Sister Toldjah at RedState reported CNN head of “strategic communications” Matt Dornic on Wednesday “thought he’d play gotcha games with Fox News media reporter Brian Flood by pointing out how Flood sometimes goes about trying to obtain quotes from sources via LinkedIn.” The strategy didn’t end well.
Dornic noted CNN employees forwarded their emails from Flood, quite the loyal exercise:
After all these years of covering CNN, Brian still has to troll LinkedIn for anonymous quotes (from employees of literally any department) to use in his hit pieces. We’ve been forwarded over a dozen of these in the past 24 hours. 🙄 pic.twitter.com/P0LwYf6mkK
— Matt Dornic (@mdornic) February 3, 2021
Washington Post media columnist Erik Wemple, a routine basher of Fox News, was the first Dornic critic I found on Twitter: “I have to disagree with this sentiment. Here, @briansflood is doing what many reporters, myself included, do: Trying to craft an appeal to sources.” He added: “Now: I have massive problems with @foxnews, for sure. But I think it’s best *not* to blast a reporter for sending out a 100 percent legit attempt to gather sources. Don’t controversialize reporting.”
So are we to believe CNN never uses tactics like this to find sources? No. CNN alums were frank. Matt Ostrower tweeted “I did this while working at CNN – and every employer before that. It’s about using all the tools at one’s disposal. I’d use a carrier pigeon if I had to. #journalism”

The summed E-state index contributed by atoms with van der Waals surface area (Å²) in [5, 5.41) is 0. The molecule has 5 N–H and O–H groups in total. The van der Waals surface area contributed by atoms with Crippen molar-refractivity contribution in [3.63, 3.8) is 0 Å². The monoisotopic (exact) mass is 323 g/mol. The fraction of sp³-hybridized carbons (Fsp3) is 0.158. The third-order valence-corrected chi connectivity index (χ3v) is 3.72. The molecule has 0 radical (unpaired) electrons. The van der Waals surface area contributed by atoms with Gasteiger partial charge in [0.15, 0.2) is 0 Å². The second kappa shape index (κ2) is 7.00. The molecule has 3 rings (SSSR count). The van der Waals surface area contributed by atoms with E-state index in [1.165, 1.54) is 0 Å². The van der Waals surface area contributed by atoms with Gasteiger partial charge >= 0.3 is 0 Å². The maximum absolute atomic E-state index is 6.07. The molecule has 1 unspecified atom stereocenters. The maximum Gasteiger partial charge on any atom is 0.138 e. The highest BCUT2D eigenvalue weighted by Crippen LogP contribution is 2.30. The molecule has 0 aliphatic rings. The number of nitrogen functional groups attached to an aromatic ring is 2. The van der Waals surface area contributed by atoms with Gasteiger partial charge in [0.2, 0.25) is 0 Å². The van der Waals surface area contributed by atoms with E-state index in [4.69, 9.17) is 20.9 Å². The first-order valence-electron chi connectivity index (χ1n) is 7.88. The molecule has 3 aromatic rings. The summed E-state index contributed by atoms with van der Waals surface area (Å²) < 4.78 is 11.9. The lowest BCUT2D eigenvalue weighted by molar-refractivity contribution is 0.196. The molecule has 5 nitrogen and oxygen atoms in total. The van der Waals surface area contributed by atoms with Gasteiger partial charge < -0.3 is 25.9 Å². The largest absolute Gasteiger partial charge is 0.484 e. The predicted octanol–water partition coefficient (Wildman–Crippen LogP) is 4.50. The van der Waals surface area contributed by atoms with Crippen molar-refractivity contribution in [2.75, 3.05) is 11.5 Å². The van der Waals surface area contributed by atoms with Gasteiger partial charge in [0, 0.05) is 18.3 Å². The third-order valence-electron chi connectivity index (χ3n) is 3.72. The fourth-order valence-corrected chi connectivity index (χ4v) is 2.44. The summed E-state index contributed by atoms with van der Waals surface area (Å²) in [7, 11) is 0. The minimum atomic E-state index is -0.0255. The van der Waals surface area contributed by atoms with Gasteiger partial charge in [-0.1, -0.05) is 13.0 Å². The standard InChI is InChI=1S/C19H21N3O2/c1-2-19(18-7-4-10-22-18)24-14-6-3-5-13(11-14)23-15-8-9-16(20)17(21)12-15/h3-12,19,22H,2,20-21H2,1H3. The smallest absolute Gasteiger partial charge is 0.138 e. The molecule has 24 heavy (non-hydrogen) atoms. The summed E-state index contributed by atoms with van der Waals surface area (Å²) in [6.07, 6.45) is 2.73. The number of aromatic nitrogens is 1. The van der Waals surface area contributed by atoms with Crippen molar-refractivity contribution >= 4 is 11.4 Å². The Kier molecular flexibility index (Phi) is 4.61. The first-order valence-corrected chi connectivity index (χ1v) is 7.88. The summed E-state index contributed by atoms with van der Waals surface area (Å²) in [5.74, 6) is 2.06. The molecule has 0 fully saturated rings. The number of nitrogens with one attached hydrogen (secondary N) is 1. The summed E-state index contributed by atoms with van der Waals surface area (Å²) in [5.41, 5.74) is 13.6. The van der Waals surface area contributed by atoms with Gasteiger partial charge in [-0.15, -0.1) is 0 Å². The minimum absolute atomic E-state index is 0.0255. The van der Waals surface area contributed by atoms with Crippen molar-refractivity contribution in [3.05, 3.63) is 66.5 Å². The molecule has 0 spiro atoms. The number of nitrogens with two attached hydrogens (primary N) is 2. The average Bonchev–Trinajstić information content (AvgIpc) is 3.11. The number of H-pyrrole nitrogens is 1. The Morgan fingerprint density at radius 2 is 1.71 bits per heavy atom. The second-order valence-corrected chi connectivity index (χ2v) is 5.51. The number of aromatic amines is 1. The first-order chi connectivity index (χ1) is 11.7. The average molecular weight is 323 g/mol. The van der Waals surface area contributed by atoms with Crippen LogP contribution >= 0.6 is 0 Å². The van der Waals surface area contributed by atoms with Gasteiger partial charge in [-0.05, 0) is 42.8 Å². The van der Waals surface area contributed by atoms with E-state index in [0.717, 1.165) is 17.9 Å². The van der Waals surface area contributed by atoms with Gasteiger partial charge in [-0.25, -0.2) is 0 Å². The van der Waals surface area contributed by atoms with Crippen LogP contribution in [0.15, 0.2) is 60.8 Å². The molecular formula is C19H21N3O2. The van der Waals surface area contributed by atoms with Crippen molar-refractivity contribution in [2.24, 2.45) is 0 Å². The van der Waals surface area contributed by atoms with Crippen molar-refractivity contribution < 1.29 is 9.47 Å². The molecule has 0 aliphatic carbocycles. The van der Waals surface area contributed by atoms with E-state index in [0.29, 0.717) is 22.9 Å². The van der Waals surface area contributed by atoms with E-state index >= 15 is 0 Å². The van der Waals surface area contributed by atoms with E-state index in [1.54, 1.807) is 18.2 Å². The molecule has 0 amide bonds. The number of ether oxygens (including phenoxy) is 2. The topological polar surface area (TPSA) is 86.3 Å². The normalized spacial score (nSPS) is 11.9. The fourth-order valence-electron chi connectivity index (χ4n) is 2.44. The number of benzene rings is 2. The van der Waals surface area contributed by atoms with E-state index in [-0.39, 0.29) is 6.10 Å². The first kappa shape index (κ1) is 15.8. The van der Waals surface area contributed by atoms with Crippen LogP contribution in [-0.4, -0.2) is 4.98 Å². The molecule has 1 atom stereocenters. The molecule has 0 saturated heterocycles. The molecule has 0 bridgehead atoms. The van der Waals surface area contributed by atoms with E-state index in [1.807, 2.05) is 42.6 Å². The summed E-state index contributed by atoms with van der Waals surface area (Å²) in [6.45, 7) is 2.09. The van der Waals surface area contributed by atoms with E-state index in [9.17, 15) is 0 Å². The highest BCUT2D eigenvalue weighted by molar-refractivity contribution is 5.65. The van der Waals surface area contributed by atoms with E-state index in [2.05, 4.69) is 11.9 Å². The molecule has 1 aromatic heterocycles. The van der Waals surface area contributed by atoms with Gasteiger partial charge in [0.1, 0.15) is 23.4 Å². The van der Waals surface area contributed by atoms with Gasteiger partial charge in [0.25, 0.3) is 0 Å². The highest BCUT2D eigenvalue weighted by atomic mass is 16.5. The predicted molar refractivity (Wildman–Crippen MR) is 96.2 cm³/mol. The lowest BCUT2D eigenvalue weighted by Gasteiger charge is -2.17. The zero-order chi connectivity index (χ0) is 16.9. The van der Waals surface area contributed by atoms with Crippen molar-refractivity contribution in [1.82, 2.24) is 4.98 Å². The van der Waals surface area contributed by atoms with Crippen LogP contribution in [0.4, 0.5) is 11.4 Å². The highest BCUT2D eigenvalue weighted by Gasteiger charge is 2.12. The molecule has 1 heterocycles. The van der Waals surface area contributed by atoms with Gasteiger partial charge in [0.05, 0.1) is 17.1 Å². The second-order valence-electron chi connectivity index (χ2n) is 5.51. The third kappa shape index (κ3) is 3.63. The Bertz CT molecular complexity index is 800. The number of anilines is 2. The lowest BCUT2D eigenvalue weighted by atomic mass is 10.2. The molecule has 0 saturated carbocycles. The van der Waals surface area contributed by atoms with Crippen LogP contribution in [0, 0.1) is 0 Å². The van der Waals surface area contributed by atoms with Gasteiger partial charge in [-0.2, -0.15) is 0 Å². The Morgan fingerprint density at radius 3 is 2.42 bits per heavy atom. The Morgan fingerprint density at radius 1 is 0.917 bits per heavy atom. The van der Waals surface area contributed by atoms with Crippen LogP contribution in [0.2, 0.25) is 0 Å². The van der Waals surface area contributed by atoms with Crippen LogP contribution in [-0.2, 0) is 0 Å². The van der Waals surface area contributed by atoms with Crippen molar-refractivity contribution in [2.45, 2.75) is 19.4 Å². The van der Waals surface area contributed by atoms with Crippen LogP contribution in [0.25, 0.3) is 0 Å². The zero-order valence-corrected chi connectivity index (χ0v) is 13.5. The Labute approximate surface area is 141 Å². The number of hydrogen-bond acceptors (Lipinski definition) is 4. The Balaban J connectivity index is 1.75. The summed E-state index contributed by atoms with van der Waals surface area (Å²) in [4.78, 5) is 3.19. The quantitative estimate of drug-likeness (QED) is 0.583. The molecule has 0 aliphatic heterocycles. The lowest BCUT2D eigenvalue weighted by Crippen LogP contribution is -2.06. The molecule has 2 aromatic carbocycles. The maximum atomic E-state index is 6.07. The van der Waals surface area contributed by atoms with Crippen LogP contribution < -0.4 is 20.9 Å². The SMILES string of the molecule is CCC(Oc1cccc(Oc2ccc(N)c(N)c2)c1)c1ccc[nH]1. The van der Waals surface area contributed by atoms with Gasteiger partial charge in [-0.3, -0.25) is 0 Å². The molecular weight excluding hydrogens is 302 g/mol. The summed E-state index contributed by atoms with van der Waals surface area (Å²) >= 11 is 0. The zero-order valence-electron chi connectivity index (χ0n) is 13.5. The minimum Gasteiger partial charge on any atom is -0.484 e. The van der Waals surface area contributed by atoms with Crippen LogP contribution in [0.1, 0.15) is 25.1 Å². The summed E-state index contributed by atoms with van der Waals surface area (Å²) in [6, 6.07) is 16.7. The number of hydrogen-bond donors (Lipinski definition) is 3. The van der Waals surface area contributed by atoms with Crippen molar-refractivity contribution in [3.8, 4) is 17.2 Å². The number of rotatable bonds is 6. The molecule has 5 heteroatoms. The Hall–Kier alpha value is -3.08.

The same sentiment came from Heather Kelly: “This a way reporters get sources. It’s a tool I and many other reporters at CNN would frequently use to do our jobs.”
Los Angeles Times national correspondent Matt Pearce singled out the CNN Media Unit: “Should I forward you queries I get from CNN media reporters who want to know stuff about my workplace or is that bad, in your mind?”
Others underlined how normal this was. Justin Baragona of the Daily Beast (a Stelter favorite) tweeted “This is actually a very normal and standard thing for a reporter to do.” Ben Smith of the New York Times agreed, but stuck some anti-Fox sentiment in: “This is a …totally normal way to report. Possibly not at CNN? But certainly everywhere else. Not a lot of people at Fox who do original reporting, but don’t really get the objection.”
Matt Whitlock, until recently a spokesman for the National Republican Senatorial Committee, explained “I have gotten this kind on inquiry from CNN reporters on just about every social media platform… Twitter, Facebook, and yes.. even LInkedIn. And I didn’t find it unusual at all.”
We should disclose that Brian Flood calls us at NewsBusters for pithy quotes from time to time, so we may be a little biased. But even CNN’s “mainstream” counterparts aren’t buying this particular attempt at Fox-shaming.